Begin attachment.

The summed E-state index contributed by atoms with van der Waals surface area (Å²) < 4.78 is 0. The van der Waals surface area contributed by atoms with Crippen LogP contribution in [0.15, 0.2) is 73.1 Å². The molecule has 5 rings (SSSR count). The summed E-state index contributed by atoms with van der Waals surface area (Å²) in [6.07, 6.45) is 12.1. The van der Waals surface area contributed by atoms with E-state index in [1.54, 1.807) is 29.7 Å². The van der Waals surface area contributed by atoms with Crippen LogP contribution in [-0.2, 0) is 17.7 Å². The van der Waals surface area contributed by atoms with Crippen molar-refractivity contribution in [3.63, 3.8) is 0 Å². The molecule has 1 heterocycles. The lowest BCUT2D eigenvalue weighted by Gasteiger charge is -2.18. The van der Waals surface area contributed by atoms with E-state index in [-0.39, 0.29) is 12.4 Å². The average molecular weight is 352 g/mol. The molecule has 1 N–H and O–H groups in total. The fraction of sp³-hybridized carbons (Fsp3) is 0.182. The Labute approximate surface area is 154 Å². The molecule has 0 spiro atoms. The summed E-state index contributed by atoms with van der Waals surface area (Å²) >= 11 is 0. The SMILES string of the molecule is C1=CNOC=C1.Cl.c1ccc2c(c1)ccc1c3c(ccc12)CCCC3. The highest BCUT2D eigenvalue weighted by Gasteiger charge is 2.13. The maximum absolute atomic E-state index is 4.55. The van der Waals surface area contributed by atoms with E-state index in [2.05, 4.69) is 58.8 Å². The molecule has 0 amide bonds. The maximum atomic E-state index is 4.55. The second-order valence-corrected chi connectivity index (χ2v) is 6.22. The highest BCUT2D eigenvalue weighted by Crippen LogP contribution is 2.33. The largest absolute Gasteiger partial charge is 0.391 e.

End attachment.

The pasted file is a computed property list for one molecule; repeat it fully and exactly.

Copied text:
The summed E-state index contributed by atoms with van der Waals surface area (Å²) < 4.78 is 0. The van der Waals surface area contributed by atoms with Crippen LogP contribution in [0.15, 0.2) is 73.1 Å². The molecule has 5 rings (SSSR count). The summed E-state index contributed by atoms with van der Waals surface area (Å²) in [6.07, 6.45) is 12.1. The van der Waals surface area contributed by atoms with E-state index in [1.54, 1.807) is 29.7 Å². The van der Waals surface area contributed by atoms with Crippen LogP contribution in [-0.2, 0) is 17.7 Å². The van der Waals surface area contributed by atoms with Crippen molar-refractivity contribution in [3.63, 3.8) is 0 Å². The molecule has 1 heterocycles. The lowest BCUT2D eigenvalue weighted by Gasteiger charge is -2.18. The van der Waals surface area contributed by atoms with E-state index in [-0.39, 0.29) is 12.4 Å². The average molecular weight is 352 g/mol. The molecule has 1 N–H and O–H groups in total. The fraction of sp³-hybridized carbons (Fsp3) is 0.182. The Labute approximate surface area is 154 Å². The molecule has 0 spiro atoms. The summed E-state index contributed by atoms with van der Waals surface area (Å²) >= 11 is 0. The SMILES string of the molecule is C1=CNOC=C1.Cl.c1ccc2c(c1)ccc1c3c(ccc12)CCCC3. The highest BCUT2D eigenvalue weighted by Gasteiger charge is 2.13. The maximum absolute atomic E-state index is 4.55. The van der Waals surface area contributed by atoms with E-state index in [2.05, 4.69) is 58.8 Å². The molecule has 0 amide bonds. The maximum atomic E-state index is 4.55. The second-order valence-corrected chi connectivity index (χ2v) is 6.22. The highest BCUT2D eigenvalue weighted by Crippen LogP contribution is 2.33. The largest absolute Gasteiger partial charge is 0.391 e.